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Areas to highlight in CV

 
#1 Areas to highlight in CV
24/02/2008 02:40

Applicant

Hi all,

I'm a recent graduate currently preparing my CV to apply at MC firms. I am interested to hear from some people who have been succesful in their applications, or from some of the HR/recruiter people that seem so unpopular on this site.

What areas in your CV do you think stood out or seemed to make a particular impact on the inerviewers? In particular, were there things beyond academic record and straight work experience that seemed to make an impression?

As a disclaimer, I'm aware that there will be different answers for everyone, and I am not looking to 'borrow' things for my own CV, just trying to get a picture of how to place the emphasis in my application.

Any replies would be much appreciated.

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#2 RE: Areas to highlight in CV
24/02/2008 11:02

anon to Applicant (#1)

In my experience on both sides of the recruiting line, first as an applicant and now helping to review applications, the most important criteria is how relevant the prior work experience/postgraduate research is. At a first sift of CVs, to determine which applications are worth a second look, that is about the only criterion I look at.

Obviously, if someone listed happy-slapping as one of their hobbies that would count them out, but there's nothing someone could list in that section that would be "count-them-in" criterion. I don't mind if people don't include sections other than work and education on their CV as I appreciate that page space is at a premium and that would only be something I'd want to discuss later in the selection process anyway.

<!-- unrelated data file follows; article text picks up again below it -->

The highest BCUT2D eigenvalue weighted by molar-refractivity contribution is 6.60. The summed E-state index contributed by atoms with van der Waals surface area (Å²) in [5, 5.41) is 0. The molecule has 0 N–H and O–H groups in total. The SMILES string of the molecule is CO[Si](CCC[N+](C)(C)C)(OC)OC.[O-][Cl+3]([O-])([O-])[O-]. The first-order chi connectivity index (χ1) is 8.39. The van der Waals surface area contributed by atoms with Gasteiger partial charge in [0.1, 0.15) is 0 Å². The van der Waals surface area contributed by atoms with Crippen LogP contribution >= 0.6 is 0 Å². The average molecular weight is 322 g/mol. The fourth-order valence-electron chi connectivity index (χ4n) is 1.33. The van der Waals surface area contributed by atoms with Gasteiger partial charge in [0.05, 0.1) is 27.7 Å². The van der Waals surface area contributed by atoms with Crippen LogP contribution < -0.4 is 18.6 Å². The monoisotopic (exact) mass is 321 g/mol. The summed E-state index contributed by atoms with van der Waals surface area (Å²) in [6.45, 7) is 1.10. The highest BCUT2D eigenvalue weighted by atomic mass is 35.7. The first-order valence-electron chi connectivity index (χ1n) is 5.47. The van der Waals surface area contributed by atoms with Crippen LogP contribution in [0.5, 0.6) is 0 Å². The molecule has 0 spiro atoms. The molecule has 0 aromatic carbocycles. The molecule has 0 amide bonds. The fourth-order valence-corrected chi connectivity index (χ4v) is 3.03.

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#3 RE: Areas to highlight in CV
25/02/2008 05:18

Applicant to anon (#2)

Thanks for that anon

Another I question I have:

I spent about 6 months a while ago as a volunteer english teacher in Peru. While it is obviously not directly relevant to management consulting, I think I learned a fair bit in the process, and I've heard something like that can look quite good on a CV - do people think that this is true, and how would you go about presenting it/relating it to the job?

Any answers/thoughts are much appreciated.

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#4 RE: Areas to highlight in CV
25/02/2008 16:04

anon to Applicant (#3)

It's certainly better to put it on your application than to leave a blank if you don't have ptehr work experience.

Even if it's not a completely unique graduate experience or directly relevant to the job, at least it shows you did something constructive with that time.

As you mention, you learned a lot from the experience, and setting out what you learned is a great way to leverage it into your application. Focus on any specific competencies or skills that the company has set out in the job description.

That said, there's no need to go overboard making out that every holiday job was a fundamentally life-changing epiphany.

Your interviewer will have a reasonable idea what teaching english abroad, bar work, volunteering at a soup kitchen, involves. Seeing something like this on a graduate application, along with some intelligent analysis of what the applicant did and learned, I would think "fair enough, they did something with their time". When people go OTT about how their year spent travelling is a perfect analogy for a consulting project I'm more likely to think "either they're an idiot to assume I'm that gullible, or they're an idiot to actually believe this tripe".

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